By Nicky Goldman
American President John Quincy Adams once said: “If your actions inspire others to dream more, learn more, do more and become more, you are a leader.” For generations within our community we have just expected our leaders to have these virtues, without specific training, support or guidance beyond youth organisations or the Adam Science Leadership Programme.
But the nature of leadership is changing. Globally, companies are moving to more inclusive and less hierarchical models to empower their teams. There is also a huge amount of investment involved; in 2012 some $14billion was spent on leadership development in the USA alone. We can no longer expect individuals to simply pick up skills learnt in the work-place or as young people and apply them to diverse and growing Jewish communities.
In the present day, our leaders of Jewish organisations also face even more varied and extreme challenges than at any point in our recent history. There are external factors such as the dramatic rise in anti-Semitism, increasing exposure on social and mainstream media, to anti-Israel campaigns and the reduction in funding from central and local government, which threaten the future of many of our vibrant organisations.
We are not just facing external threats; every charity within the Jewish community is faced with issues surrounding increasing costs with a growing uncertainty around long-term philanthropy from a new generation donors.
It is easy when faced with these issues to go with the flow, to survive as an institution or a community from one minute to the next and deal with issues, as and when they arise, as best we can. But to be effective we must be more strategic and mindful in making long term plans which address key concerns within our community.
Over the last 18 months I have had the pleasure of working with 16 current and future leaders within our community on the GAMECHANGERS programme.
During that time we engaged with some of today’s most inspirational leaders in the UK, Israel and the USA. Our programme enabled us to explore, absorb, analyse, think through and grapple with the key communal issues.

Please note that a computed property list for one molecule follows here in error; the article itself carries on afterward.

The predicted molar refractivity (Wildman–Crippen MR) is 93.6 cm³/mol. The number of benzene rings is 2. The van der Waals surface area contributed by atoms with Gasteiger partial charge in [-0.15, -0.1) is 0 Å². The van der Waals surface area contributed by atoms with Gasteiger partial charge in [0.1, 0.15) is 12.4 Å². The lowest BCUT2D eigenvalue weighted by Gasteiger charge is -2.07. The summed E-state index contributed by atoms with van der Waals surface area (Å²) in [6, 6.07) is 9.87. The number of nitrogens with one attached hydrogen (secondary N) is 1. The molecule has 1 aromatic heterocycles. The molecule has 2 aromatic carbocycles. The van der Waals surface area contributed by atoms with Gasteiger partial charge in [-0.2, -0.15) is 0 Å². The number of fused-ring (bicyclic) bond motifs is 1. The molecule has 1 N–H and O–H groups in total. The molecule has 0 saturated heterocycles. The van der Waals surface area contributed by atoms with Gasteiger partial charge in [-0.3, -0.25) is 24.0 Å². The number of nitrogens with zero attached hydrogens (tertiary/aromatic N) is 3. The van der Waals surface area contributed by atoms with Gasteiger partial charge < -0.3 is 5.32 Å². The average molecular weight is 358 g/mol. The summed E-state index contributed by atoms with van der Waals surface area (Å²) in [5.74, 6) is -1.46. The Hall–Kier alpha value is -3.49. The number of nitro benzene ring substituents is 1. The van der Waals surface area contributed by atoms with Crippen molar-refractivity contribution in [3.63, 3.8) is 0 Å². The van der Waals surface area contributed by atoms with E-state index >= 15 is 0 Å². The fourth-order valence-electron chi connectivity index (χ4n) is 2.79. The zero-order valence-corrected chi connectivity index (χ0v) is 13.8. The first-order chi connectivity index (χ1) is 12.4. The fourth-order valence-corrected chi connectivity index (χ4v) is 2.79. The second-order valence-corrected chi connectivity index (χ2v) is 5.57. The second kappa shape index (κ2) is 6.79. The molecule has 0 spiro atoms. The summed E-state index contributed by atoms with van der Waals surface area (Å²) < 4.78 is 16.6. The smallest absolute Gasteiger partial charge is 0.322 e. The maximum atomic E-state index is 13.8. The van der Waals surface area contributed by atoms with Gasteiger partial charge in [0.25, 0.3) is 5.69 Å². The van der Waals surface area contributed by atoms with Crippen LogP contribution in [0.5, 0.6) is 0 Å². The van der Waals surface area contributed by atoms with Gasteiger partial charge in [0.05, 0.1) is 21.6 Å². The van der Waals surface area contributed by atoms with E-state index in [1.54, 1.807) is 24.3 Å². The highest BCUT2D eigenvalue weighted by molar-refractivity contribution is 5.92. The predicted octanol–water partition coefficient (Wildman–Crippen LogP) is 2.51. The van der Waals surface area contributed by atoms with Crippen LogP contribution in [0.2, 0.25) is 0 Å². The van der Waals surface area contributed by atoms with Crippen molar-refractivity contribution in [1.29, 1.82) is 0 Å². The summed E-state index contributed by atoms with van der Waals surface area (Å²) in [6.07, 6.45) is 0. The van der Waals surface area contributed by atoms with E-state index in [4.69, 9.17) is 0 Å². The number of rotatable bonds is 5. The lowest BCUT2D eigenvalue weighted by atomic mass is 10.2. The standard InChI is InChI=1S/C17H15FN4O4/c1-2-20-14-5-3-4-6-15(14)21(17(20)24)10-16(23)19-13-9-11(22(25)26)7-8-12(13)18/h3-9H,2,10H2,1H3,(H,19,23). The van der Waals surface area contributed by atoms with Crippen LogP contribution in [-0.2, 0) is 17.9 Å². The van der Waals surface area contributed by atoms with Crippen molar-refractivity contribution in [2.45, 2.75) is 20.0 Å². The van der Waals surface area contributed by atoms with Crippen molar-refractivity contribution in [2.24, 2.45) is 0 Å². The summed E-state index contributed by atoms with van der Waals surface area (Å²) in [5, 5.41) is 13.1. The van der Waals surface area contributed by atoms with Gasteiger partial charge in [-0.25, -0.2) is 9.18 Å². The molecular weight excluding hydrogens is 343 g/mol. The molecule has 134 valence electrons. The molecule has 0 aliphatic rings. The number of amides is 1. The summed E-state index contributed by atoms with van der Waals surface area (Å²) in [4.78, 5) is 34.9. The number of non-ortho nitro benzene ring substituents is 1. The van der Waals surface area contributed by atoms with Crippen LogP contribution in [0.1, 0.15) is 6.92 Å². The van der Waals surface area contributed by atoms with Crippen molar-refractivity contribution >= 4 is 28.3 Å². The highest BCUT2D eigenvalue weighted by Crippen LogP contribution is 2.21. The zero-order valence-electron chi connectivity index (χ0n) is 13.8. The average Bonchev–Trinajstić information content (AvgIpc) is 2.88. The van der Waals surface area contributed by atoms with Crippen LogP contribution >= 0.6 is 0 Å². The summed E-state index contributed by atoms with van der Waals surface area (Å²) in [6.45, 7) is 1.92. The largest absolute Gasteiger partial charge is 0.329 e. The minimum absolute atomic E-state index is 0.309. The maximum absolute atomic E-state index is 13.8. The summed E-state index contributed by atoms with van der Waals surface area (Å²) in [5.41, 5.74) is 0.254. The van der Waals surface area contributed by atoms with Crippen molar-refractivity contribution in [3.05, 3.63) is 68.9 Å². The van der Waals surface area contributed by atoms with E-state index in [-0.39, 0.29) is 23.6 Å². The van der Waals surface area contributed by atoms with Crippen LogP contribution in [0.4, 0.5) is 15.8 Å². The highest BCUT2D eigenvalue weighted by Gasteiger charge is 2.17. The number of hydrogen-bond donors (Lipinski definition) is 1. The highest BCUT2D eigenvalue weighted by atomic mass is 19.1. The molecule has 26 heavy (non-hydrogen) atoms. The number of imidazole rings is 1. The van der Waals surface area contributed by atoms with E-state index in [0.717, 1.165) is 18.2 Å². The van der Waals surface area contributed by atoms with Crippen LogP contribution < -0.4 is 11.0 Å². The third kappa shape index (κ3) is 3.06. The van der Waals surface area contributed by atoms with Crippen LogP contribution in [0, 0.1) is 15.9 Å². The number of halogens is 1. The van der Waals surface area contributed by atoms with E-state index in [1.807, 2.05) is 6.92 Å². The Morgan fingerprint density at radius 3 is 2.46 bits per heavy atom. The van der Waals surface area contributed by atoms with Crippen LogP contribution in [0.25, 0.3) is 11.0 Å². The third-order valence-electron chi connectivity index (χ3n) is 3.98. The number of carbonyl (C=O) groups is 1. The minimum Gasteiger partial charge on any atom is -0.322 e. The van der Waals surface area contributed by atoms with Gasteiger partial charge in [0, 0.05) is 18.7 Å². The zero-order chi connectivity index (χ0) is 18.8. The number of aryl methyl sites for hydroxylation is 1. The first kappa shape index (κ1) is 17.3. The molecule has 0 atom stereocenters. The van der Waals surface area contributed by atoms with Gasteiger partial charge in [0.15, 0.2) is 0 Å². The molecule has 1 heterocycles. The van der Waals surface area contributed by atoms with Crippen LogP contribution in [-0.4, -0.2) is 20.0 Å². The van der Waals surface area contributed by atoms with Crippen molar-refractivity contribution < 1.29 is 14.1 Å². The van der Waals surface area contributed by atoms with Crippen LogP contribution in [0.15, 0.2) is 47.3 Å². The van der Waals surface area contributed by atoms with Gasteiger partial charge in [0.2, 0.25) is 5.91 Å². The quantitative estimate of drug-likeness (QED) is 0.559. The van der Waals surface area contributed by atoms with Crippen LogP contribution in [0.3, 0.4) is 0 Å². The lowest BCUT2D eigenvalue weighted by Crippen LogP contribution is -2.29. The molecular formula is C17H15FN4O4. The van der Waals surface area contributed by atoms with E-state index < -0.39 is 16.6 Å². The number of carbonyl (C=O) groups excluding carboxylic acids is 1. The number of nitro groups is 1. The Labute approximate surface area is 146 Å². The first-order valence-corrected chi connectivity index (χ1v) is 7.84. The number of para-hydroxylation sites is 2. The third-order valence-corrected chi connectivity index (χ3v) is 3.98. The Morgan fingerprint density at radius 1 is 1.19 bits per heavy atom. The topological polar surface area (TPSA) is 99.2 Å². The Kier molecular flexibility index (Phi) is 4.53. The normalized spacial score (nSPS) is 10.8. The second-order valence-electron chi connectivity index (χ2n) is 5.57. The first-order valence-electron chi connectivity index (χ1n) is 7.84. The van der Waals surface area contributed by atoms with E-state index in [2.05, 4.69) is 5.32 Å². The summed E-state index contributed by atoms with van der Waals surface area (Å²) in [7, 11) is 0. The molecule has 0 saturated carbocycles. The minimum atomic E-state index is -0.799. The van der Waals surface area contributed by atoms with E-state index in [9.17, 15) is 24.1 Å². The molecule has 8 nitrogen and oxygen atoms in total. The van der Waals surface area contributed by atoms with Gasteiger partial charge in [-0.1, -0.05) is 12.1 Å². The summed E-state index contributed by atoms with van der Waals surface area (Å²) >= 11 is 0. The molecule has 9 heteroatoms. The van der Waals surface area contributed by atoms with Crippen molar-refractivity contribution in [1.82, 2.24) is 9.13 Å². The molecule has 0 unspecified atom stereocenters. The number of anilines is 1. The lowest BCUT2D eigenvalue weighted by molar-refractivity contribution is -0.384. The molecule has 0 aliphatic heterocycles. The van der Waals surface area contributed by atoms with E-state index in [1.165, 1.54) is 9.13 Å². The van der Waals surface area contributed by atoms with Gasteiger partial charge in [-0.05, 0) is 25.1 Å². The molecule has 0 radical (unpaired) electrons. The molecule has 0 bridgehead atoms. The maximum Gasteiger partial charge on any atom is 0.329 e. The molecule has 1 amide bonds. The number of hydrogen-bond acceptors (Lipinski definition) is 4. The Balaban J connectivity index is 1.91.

The group identified and focused their efforts on three key issues which represent major challenges to our community going forward.
The first is the disengagement, disunity and perceived exclusion, along with poor Jewish literacy which causes fewer within our community to identify as Jewish with pride.
The second is the change in philanthropic giving patterns which threatens the sustainability of the community and the third was the need we have as a community to identify and strategically plan for long term threats and opportunities and to implement change.
All three of these challenges go to the heart of our community and I am delighted that the GAMECHANGERS has suggested new concepts which hopefully will add new, innovative strings to our community’s bow.
But I have no doubt that what our community will gain the most from this programme, is a group of 16 peers who have a wealth of knowledge, skills and abilities to tackle these issues head on. They all have demonstrated an ability to work with each other, to trust and to respect and how much can be achieved through the process of collaboration.
We have already seen it pay off. Our GAMECHANGERS are prominent leaders with their organisations. From trustees at UJIA to Vice Presidents of the Board of Deputies, we can see the impact this programme is having.
But it is not enough. We are extremely fortunate to be in position where we have large numbers of volunteers giving up their time to take on many responsibilities within our community. Now more than ever do we have a duty to invest in our leaders, to give them the best possible opportunity to succeed.
As part of the JLC, we are in a unique position to bring together the many institutions within our community and ensure that we all have the tools to confront new challenges.
Working with 16 extremely talented current and future leaders over the last 18 months was an absolute privilege. But now is not the time for complacency, now is the time for strategic thinking about the future of our community as well as careful nurturing of the talent within it.
It is also time for us to start planning our second group of GAMECHANGERS in 2017, so that even more of our community will benefit from this game-changing experience.
Nicky Goldman is Executive Director of Lead: Inspiring Jewish Leaders.
This article originally appeared in The Jewish News (UK); reprinted with permission.